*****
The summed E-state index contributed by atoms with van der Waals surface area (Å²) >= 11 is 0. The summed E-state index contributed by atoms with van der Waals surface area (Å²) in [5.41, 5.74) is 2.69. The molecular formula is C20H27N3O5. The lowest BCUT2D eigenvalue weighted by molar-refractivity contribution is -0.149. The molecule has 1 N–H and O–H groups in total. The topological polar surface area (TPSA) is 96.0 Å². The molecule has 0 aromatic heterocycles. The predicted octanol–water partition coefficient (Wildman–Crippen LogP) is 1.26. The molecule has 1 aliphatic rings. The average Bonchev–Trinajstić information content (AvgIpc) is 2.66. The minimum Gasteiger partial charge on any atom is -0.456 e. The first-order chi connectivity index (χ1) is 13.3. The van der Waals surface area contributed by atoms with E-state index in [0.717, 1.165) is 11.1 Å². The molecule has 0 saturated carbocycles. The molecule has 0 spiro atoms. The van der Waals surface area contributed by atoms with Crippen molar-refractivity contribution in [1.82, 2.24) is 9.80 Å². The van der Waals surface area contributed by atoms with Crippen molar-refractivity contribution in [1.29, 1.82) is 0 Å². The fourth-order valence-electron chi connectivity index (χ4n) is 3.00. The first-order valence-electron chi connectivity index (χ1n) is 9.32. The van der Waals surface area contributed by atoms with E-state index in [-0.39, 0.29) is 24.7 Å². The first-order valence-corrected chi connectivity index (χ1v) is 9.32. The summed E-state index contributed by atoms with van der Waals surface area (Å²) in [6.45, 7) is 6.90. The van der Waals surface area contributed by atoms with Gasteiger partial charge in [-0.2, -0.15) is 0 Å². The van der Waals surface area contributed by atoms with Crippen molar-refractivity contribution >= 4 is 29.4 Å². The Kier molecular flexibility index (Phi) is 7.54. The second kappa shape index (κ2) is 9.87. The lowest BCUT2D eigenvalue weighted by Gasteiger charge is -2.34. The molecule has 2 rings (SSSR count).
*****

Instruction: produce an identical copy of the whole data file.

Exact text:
The summed E-state index contributed by atoms with van der Waals surface area (Å²) >= 11 is 0. The summed E-state index contributed by atoms with van der Waals surface area (Å²) in [5.41, 5.74) is 2.69. The molecular formula is C20H27N3O5. The lowest BCUT2D eigenvalue weighted by molar-refractivity contribution is -0.149. The molecule has 1 N–H and O–H groups in total. The topological polar surface area (TPSA) is 96.0 Å². The molecule has 0 aromatic heterocycles. The predicted octanol–water partition coefficient (Wildman–Crippen LogP) is 1.26. The molecule has 1 aliphatic rings. The average Bonchev–Trinajstić information content (AvgIpc) is 2.66. The minimum Gasteiger partial charge on any atom is -0.456 e. The first-order chi connectivity index (χ1) is 13.3. The van der Waals surface area contributed by atoms with E-state index in [0.717, 1.165) is 11.1 Å². The molecule has 0 saturated carbocycles. The molecule has 0 spiro atoms. The van der Waals surface area contributed by atoms with Crippen molar-refractivity contribution in [1.82, 2.24) is 9.80 Å². The van der Waals surface area contributed by atoms with Crippen molar-refractivity contribution in [1.29, 1.82) is 0 Å². The fourth-order valence-electron chi connectivity index (χ4n) is 3.00. The first-order valence-electron chi connectivity index (χ1n) is 9.32. The van der Waals surface area contributed by atoms with E-state index in [-0.39, 0.29) is 24.7 Å². The first-order valence-corrected chi connectivity index (χ1v) is 9.32. The summed E-state index contributed by atoms with van der Waals surface area (Å²) in [6.45, 7) is 6.90. The van der Waals surface area contributed by atoms with Gasteiger partial charge in [-0.2, -0.15) is 0 Å². The van der Waals surface area contributed by atoms with Crippen molar-refractivity contribution >= 4 is 29.4 Å². The Kier molecular flexibility index (Phi) is 7.54. The second kappa shape index (κ2) is 9.87. The lowest BCUT2D eigenvalue weighted by Gasteiger charge is -2.34. The molecule has 2 rings (SSSR count).